Whether you believe in ghosts or not, haunted tales are always entertaining, and there are some especially intriguing stories in the small town of Abingdon, Virginia.
The best way to hear about Abingdon’s ghosts is to take a ghost tour with the self-proclaimed Haint Mistress herself, Donnamarie Emmert of Abingdon Spirit Tours. She has a master’s degree in storytelling and has shared the spookiest of historical happenings for over 20 years.
Tips for your Abingdon VA Ghost Tour
- Bring your camera. You never know what you’ll capture at a haunted location!
- Every tour is unique and ghost stories will vary so it’s a fun thing to do in Abingdon every year.
- Private tours are available and should be scheduled in advance.
- Wear comfortable shoes. It’s a walking tour (with stops for stories) so be prepared to be on your feet for about 2 hours.
- Dress for the weather. It can be warm when the tour starts and chilly by evening’s end. Tours are typically canceled in event of rain.
- Due to uneven sidewalks, strollers and wheelchairs are not recommended.
- Unless prearranged, tours begin at Wolf Hills Coffee Shop at 112 Court Street. (We began ours at the gazebo outside the Martha Washington Inn & Spa.)
- Contact: Abingdon Spirit Tours (Website)
A Sampling of Abingdon Ghost Tour Stories
Ghosts of The Martha Washington Inn
During the Civil War, the Martha Washington Inn (then a finishing school) served as a hospital, and some of the Martha girls stayed on to help with the wounded soldiers. Of course, this sparked several romances. One of them involved a girl named Beth, who tended to a soldier and would play her violin to comfort him at night and ease him into sleep.
They fell in love, and he proposed to her from his bedside, but sadly, he passed away too soon and left Beth heartbroken. Shortly thereafter, she died of typhoid fever, but guests still report hearing her violin’s sweet sounds in the inn.
Another patient, a Union soldier, fell in love with one of the other Martha girls. He recovered and later returned to whisk his beloved away with him. Unfortunately, several Confederate soldiers shot him dead, and they say that one of the rooms in the Martha has a bloodstain that will not come out of the floor.
The Ghost Horse of Abingdon
Abingdon’s most-seen ghost is the horse of James Wyatt. After Stoneman’s Raid, Wyatt set fire to the courthouse and every building on the block in an act of revenge. Then he hopped on his horse and rode to the top of the hill to watch it all burn.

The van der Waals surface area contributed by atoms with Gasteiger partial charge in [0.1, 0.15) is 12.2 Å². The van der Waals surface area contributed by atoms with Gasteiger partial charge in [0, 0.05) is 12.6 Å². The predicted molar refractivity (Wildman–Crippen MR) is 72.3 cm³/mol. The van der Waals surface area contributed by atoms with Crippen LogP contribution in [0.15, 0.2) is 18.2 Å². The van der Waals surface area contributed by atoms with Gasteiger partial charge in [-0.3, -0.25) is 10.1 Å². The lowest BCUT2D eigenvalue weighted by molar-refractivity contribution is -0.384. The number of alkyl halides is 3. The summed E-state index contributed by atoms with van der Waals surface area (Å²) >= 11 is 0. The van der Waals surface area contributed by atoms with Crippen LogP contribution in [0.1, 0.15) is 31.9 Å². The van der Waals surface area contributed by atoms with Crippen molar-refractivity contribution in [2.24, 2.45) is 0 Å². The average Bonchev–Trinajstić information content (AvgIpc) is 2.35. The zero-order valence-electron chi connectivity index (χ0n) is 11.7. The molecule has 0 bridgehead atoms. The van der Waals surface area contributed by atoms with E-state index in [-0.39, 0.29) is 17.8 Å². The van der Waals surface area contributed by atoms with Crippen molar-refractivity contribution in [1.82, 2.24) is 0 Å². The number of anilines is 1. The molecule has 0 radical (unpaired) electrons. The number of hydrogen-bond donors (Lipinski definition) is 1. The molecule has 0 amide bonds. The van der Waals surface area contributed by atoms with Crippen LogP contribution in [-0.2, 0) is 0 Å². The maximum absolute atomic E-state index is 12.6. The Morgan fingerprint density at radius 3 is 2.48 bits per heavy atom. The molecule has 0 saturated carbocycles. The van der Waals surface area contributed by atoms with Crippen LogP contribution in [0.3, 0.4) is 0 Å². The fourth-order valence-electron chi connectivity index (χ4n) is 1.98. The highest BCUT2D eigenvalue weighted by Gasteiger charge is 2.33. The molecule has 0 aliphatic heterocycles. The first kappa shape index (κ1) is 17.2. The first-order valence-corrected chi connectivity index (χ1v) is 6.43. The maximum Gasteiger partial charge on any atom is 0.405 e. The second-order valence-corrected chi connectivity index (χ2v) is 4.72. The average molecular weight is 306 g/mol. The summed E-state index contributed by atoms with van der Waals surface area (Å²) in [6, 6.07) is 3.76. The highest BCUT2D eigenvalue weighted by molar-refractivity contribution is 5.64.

Unfortunately for him, he was spotted by a group of Confederate soldiers (dressed as Union soldiers), and they started shooting at him. He was hit in the back and killed, but his horse continues to ride through Abingdon to look for his master.
If you’re walking along Main Street in the quiet of the night, listen for the clip-clop of his hooves. You may even see his apparition on the Barter Green or the front lawn of the Martha.
The Ghosts of the Barter Theatre
We were told the theatre has “lots and lots of ghosts,” including Robert Porterfield, the theatre founder. He typically appears on opening night in the box seats wearing a three-piece white suit. Yikes!
The most famous Barter ghost haunts an underground tunnel running from the Barter to the Martha. One floor of the Martha was used as a hospital during the Civil War, and the rest of the building was used to store guns and ammunition. Soldiers used the tunnel to sneak the weapons out.
The story has it that the two soldiers working in the tunnel were discovered by the northern army and were shot and killed inside it. The tunnel collapsed years later, and now there’s a most unhappy ghost lingering inside the remaining section of the tunnel.
The Tavern Tart
The Tavern was established in 1779 as a waypoint along the Great Philadelphia Wagon Road, and if you go upstairs, you’ll see the old bed numbers written in pencil on the walls.
The Tavern Tart “entertained” the travelers, and one day after bringing a man up to her room, the bar patrons heard a bloodcurdling scream. They ran upstairs to find the woman lying in a pool of blood with a slashed throat. Her gentleman caller was nowhere to be found.
The Tavern Tart has been haunting the building ever since. The “tart” doesn’t like women and has thrown and broken things in the tavern. However, she likes men, and she’s been known to pinch a hiney or two, so look out, guys.
Our guide told us you should never say “tavern tart” when inside the Tavern. So please don’t say I didn’t warn you…